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Money Smart Week 2014 is now underway! Come join us at MPL during the week of April 5-12. There will be lots of great events hosted by us and other agencies throughout Wisconsin--find out about them at MSW's website.
Where do you begin when you want to start saving money? Brian J. O'Connor has an idea. In The $1000 Challenge O'Connor, a personal finance writer for the Detroit News, came up with an audacious plan to save $1000 a month for himself and his family. Tightening the belt has never been this much fun!
Steven D. Lockshin, Get Wise to Your Advisor
Thinking of hiring a financial advisor? Before you do, let Steven Lockshin show you ways to save, pay off debt and invest using the tools available to tech-savvy consumers. Save the money you'd have spent on an advisor just by reading this book!
Beverly Harzog, Confessions of a Credit Junkie
If credit card debt is dragging you down, you need to get with Beverly. She's been there. A CPA who also went through the ringer with credit cards, she knows from experience the smart ways to pay them down and use them to rebuild your credit standing. Beverly learned her lessons the hard way, so you don't have to!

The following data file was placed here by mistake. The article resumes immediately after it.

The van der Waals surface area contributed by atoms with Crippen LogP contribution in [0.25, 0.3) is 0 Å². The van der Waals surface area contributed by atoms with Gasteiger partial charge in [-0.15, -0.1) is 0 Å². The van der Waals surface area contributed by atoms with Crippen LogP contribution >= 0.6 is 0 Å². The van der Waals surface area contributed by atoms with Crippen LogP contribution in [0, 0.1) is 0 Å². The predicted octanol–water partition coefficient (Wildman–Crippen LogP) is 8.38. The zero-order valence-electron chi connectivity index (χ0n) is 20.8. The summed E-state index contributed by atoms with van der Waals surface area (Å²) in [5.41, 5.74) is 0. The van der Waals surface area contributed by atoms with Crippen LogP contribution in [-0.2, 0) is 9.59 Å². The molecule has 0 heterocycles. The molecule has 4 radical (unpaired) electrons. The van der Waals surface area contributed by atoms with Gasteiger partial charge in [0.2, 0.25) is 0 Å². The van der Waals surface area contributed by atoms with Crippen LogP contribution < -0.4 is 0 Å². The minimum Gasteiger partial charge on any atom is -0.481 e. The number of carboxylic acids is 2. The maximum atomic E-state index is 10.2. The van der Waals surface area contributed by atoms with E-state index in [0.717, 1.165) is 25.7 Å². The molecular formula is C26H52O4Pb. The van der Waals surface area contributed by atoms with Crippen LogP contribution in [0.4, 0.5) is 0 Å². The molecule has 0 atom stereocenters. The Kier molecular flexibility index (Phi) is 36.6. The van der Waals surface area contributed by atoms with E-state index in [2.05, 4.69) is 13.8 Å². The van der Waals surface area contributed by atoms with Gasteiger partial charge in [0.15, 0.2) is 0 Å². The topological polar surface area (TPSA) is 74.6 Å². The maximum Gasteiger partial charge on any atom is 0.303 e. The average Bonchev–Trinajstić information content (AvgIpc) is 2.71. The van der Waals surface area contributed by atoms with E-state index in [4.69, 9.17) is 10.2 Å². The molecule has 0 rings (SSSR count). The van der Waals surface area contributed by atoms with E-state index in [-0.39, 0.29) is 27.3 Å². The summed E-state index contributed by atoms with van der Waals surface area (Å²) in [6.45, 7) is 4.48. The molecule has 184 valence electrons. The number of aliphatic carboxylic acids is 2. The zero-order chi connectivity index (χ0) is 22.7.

Kate Northrup, Money: A Love Story
So, how's it going between you and Money these days? Is everything going well, or have the two of you hit a rough patch in your relationship? If the latter is the case, Kate can help. Changing how you and Money get along will go a long way towards helping you meet your short- and long-term goals in life.
Brett @ Central
On Sarah Grimké's 11th birthday in 1803, her mother gives her a birthday gift she tries to refuse--10 year old Hetty Grimké--Sarah's very own slave. And so opens Sue Monk Kidd's third novel, The Invention of Wings. Inspired by the true story of early-nineteenth-century abolitionist and suffragist Sarah Grimké, Kidd paints a poignant depiction of two women inextricably linked by the horrors of slavery.